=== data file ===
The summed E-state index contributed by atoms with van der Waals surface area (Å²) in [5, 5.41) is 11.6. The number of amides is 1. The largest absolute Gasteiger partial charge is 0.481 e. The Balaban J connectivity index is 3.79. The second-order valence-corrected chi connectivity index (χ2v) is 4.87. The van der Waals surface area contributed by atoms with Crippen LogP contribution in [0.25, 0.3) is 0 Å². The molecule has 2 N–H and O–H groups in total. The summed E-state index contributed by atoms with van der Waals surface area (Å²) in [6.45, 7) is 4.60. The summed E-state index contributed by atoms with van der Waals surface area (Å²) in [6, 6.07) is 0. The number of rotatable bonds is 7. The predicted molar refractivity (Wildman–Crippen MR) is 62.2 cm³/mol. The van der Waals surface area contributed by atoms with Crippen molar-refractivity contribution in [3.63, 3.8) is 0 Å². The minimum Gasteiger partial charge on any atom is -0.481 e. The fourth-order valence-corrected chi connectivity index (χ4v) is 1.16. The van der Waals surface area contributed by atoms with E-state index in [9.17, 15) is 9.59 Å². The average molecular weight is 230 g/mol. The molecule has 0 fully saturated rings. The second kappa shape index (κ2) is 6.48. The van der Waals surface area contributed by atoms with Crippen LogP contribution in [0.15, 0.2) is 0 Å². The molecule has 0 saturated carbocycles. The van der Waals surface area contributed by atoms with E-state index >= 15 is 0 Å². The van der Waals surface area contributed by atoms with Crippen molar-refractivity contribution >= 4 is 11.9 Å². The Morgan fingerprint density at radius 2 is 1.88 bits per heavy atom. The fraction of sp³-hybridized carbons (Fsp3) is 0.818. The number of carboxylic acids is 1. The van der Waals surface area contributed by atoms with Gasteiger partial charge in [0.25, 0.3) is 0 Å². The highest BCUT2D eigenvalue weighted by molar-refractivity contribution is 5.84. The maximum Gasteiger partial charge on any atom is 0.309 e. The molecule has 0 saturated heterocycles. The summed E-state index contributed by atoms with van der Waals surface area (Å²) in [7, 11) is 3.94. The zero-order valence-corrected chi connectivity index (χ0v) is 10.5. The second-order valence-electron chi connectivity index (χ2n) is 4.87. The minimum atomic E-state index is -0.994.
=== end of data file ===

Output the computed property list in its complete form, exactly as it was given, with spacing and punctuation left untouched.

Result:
The summed E-state index contributed by atoms with van der Waals surface area (Å²) in [5, 5.41) is 11.6. The number of amides is 1. The largest absolute Gasteiger partial charge is 0.481 e. The Balaban J connectivity index is 3.79. The second-order valence-corrected chi connectivity index (χ2v) is 4.87. The van der Waals surface area contributed by atoms with Crippen LogP contribution in [0.25, 0.3) is 0 Å². The molecule has 2 N–H and O–H groups in total. The summed E-state index contributed by atoms with van der Waals surface area (Å²) in [6.45, 7) is 4.60. The summed E-state index contributed by atoms with van der Waals surface area (Å²) in [6, 6.07) is 0. The number of rotatable bonds is 7. The predicted molar refractivity (Wildman–Crippen MR) is 62.2 cm³/mol. The van der Waals surface area contributed by atoms with Crippen molar-refractivity contribution in [3.63, 3.8) is 0 Å². The minimum Gasteiger partial charge on any atom is -0.481 e. The fourth-order valence-corrected chi connectivity index (χ4v) is 1.16. The van der Waals surface area contributed by atoms with E-state index in [9.17, 15) is 9.59 Å². The average molecular weight is 230 g/mol. The molecule has 0 fully saturated rings. The second kappa shape index (κ2) is 6.48. The van der Waals surface area contributed by atoms with Crippen LogP contribution in [0.15, 0.2) is 0 Å². The molecule has 0 saturated carbocycles. The van der Waals surface area contributed by atoms with E-state index >= 15 is 0 Å². The van der Waals surface area contributed by atoms with Crippen molar-refractivity contribution >= 4 is 11.9 Å². The Morgan fingerprint density at radius 2 is 1.88 bits per heavy atom. The fraction of sp³-hybridized carbons (Fsp3) is 0.818. The number of carboxylic acids is 1. The van der Waals surface area contributed by atoms with Gasteiger partial charge in [0.25, 0.3) is 0 Å². The highest BCUT2D eigenvalue weighted by molar-refractivity contribution is 5.84. The maximum Gasteiger partial charge on any atom is 0.309 e. The molecule has 0 saturated heterocycles. The summed E-state index contributed by atoms with van der Waals surface area (Å²) in [7, 11) is 3.94. The zero-order valence-corrected chi connectivity index (χ0v) is 10.5. The second-order valence-electron chi connectivity index (χ2n) is 4.87. The minimum atomic E-state index is -0.994.